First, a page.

National Parks – Zion
What makes you trudge upstream like a salmon? The Narrows at Zion National Park.
The Narrows hike is on many people’s must-do list when they visit the park. As the first stop on our spring swing through the National Parks, we found Zion to be more than just hiking the Narrows.
We spent two full days in Zion making our way through the most popular hikes in the southwest portion of the park within Zion Canyon itself. Visiting in late May, summer vacations for American families with children were not yet in full swing. The park shuttle was already in use and the trails were relatively sparse.
Popular Day Hikes
Three options are available with choices that can accommodate varying levels of exertion. The Lower Pools trail is accessible.
The mile long trail traverses the river alongside towering canyon walls showcasing determined spring wildflowers clinging to the rocks. It ends at a beach-like location where all can dip their feet into the river to experience a taste of the Narrows hike.
Enjoy a casual stroll on this trail, taking time to snap photos of magnificent canyon walls and the shy charms of wildflowers and birds. This is a very popular trail so get an early start if you want to avoid crowds.
As in all the National Parks, it is important to keep wildlife wild. On this trail in particular, beware of the squirrels begging for food. There is a fine for feeding the wildlife since it leads to aggressive behavior especially towards children.
Our first day at Zion was cloudy and then it started raining — not very motivating for hiking upstream in a cold river.
Overnight we almost gave up on it but decided that we would be really disappointed with ourselves if we chickened out.
Here are some tips from our trip:
- walking sticks or trekking poles are a must
- sturdy shoes that can get wet will make it easier to walk on the rocky bottom.
- for your lower body, wear synthetics that dry quickly or are meant to be worn in cold water
- upper body layers can keep your core warm
Just outside the park’s pedestrian entrance in Springdale (literally just outside the entrance, across a footbridge) is an outfitter that can provide dry pants, boots and walking sticks. If we had known these were available, they might have made the hike a lot more pleasant.
We walked upstream about 1.5 hours with the return only taking 1 hour. We were more sure footed and the cold water didn’t feel so intense at that point.
I’ve been trying to figure out what distance we hiked but from what it looks like, we turned around before the junction with Orderville Canyon which is the most spectacular section with slot canyons. Estimates put the junction at 2 hours upstream.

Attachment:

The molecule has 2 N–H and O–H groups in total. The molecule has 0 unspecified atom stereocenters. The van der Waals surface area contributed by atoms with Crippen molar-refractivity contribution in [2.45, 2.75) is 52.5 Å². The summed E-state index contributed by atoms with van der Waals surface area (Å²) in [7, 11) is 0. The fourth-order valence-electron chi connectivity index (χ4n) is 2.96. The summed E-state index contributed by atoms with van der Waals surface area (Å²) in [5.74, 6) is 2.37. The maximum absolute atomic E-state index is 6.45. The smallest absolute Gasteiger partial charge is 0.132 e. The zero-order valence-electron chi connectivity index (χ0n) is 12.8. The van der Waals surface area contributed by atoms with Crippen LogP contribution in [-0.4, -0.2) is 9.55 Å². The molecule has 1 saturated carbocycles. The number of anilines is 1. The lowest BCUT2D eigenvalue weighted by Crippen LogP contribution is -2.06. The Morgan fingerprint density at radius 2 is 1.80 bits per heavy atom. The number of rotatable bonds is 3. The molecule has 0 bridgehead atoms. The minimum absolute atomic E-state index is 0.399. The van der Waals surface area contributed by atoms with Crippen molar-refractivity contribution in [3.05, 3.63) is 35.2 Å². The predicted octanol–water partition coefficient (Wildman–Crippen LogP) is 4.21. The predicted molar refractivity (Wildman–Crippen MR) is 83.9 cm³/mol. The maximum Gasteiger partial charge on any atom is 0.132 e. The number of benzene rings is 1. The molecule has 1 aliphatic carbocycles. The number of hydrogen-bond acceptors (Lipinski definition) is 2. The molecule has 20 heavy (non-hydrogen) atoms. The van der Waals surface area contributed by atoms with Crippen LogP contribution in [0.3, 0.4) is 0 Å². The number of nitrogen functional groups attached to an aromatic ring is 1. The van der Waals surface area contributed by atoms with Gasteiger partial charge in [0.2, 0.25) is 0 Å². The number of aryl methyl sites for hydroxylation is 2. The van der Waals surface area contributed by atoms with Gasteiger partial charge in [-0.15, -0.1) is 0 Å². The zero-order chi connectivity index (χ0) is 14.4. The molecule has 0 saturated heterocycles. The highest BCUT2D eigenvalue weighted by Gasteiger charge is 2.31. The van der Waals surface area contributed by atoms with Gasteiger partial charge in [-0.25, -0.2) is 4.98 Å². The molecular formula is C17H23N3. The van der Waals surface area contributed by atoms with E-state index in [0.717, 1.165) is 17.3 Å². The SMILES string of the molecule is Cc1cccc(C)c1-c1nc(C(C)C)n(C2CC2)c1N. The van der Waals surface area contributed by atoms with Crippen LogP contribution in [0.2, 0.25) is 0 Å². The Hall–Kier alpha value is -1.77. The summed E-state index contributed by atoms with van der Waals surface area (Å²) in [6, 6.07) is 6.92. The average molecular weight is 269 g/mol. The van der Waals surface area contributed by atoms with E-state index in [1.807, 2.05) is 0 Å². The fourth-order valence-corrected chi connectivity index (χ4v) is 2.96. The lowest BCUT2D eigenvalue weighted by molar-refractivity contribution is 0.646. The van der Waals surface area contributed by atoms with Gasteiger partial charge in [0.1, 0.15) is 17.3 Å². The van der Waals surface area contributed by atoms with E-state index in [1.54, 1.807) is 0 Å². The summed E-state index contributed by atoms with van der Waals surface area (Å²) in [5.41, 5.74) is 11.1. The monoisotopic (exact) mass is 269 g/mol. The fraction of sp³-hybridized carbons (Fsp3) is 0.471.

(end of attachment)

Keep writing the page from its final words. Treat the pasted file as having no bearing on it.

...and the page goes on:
Sigh. Armed with better knowledge we would have continued on. Next time….
Booking our hotel reservations late limited options and kept us moving from park to park and from town to town. Plus planning for a two month trip has different budget requirements than a shorter visit with family. We tried to keep a balance between lower cost accommodations and park lodges primarily based on what was available and what we hoped to experience each day.
For Zion, we chose to stay outside of the park and it’s neighboring community of Springdale. The close hotels are pricey and Hurricane at 25 miles away made for a reasonable drive before high season began.
With limited vacation time, the expense of the closest hotels could be worth the value of parking the car once and using the shuttle, walking and biking the main drag for the duration of a trip. (If naps figure prominently in your schedule, then definitely stay in Springdale.)
Springdale runs a local shuttle along the strip of hotels and restaurants ending at the Zion entrance. During most seasons, private cars are not allowed on the park drive and be warned that the parking lot fills early in the morning. Make it easy on yourself, if you are driving, park in town and take the Springdale shuttle. We found the drivers to be friendly and helpful.
Once inside the park, you board another shuttle which stops along the park road at the various trailheads. During high season, start your day by heading first to the end of the line and work your way back towards the park entrance. Beware of aggressive squirrels along the Riverside Trail – they may look cute but some have been known to bite the hands that feed them.
When the weather allows, enjoy dinner at one of the many outdoor patios. Sunsets are spectacular against the towering walls of Zion.
The brew pub just outside the park gates requires the purchase of food if anyone wants to imbibe. (This is still Utah after all – which maintains interesting liquor laws.)
We found Southern Utah to have spectacular geography and endless ways to enjoy it. Watch for my next post as we delve into Bryce Canyon.
Been to Zion? Share your memories and tips.